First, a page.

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Sunshine

25

August

Click to watch mentions of the following:

1. "I've never seen an ad focus on the arts," Kornell said, contrasting that with cities like Memphis, Austin, Texas, and Santa Fe, N.M., which highlight their cultural amenities. "A whole host of cities do ad campaigns geared completely to the arts."

2. Judy Lisi, president and CEO, Straz Center for the Performing Arts, Tampa: A few weeks ago, I ran across some old 1950s Florida tourism postcards selling the "Florida glow," and I realized that even though Florida has changed so much, especially here in Tampa Bay, not much has changed about how we promote Florida to visitors.

Many states and countries recognize and capitalize on the growing market of the "cultural tourist"— a tourist who stays longer, spends more money and is searching out available arts and entertainment in their destination. The initial draw may be February in the subtropics, but the cultural tourist travels in search of a more complete, more fulfilling experience, patronizing museums, theaters and historic locations.

Tampa Bay has developed into an impressive cultural hub that includes the Dalí Museum, Mahaffey Theater, Ruth Eckerd Hall, the Palladium, the Chihuly, the Ringling Museum, Florida Orchestra, Tampa Theatre … the list goes on.

I am proud of the density of Tampa Bay's artistic assets. We are Florida's Cultural Coast, a distinction that sets us apart and can launch us into the international market of cultural tourism. Let's move forward from the "sun and beaches" paradigm and market the whole picture of what we have to offer: sun, fun, beaches, theater, music, dance, comedy and a dynamic selection of exceptional museums.

Now is the time for all the convention and visitor bureaus of the Tampa Bay region to pool resources and invest in a tourism campaign that unites all the arts assets that so enrich the experience of coming to the communities in our region.

3. Experts say that if a solution isn't found, Florida's entire citrus industry — with its 75,000 jobs — could collapse. Compounding the problem is the timing of it: The disease coincides with an increase in foreign competition and a decrease in juice consumption as health-conscious consumers count carbs. In July, U.S. orange juice retail sales fell to the lowest level in 12 years for a second consecutive four-week period.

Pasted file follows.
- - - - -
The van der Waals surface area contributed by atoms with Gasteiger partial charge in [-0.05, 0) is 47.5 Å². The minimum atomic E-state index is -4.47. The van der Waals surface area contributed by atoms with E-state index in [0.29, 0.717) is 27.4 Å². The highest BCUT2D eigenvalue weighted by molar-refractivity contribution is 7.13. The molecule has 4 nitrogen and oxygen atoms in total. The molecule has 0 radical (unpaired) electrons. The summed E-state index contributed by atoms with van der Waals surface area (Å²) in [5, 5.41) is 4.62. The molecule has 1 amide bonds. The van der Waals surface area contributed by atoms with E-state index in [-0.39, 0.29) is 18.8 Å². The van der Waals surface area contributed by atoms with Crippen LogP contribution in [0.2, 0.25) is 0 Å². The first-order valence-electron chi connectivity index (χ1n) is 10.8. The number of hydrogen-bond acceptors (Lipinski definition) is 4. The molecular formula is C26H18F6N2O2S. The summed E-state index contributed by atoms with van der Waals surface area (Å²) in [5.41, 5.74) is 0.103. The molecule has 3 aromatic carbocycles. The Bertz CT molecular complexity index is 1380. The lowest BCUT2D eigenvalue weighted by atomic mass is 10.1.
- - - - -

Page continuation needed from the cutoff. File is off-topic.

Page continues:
4. Susan Orlean in The Orchid Thief: Nothing seems hard or permanent; everything is always changing or washing away. Transition and mutation merge into each other, a fusion of wetness and dryness, unruliness and orderliness, nature and artifice. Strong singular qualities are engaging, but hybrids like Florida are more compelling because they are exceptional and strange. ...

It is moldable, reinventable. It has been added to, subtracted from, drained, ditched, paved, dredged, irrigated, cultivated, wrested from the wild, restored to the wild, flooded, platted, set on fire. Things are always being taken out of Florida or smuggled in. The flow in and out is so constant that exactly what the state consists of is different from day to day. It is a collision of things you would never expect to find together in one place -- condominniums and panthers and raw woods and hypermarkets and Monkey Jungles and strip malls and superhighways and groves of carnivorous plants and theme parks and royal palms and hibiscus trees and those hot swamps with acres and acres that no one has ever even seen -- all toasting together under the same sunny vault of Florida sky. Even the orchids of Florida are here in extremes. The woods are filled with more native species of orchids than anywhere else in the country, but also there are scores of man-made jungles, the hothouses of Florida, full of astonishing flowers that have been created in labs, grown in test tubes, and artificially multipled to infinity. Sometimes I think I've figured out some order in the universe, but then I find myself in Florida, swamped by incongruity and paradox, and I have to start all over again.

[Last modified: Monday, August 25, 2014 1:23pm]

    

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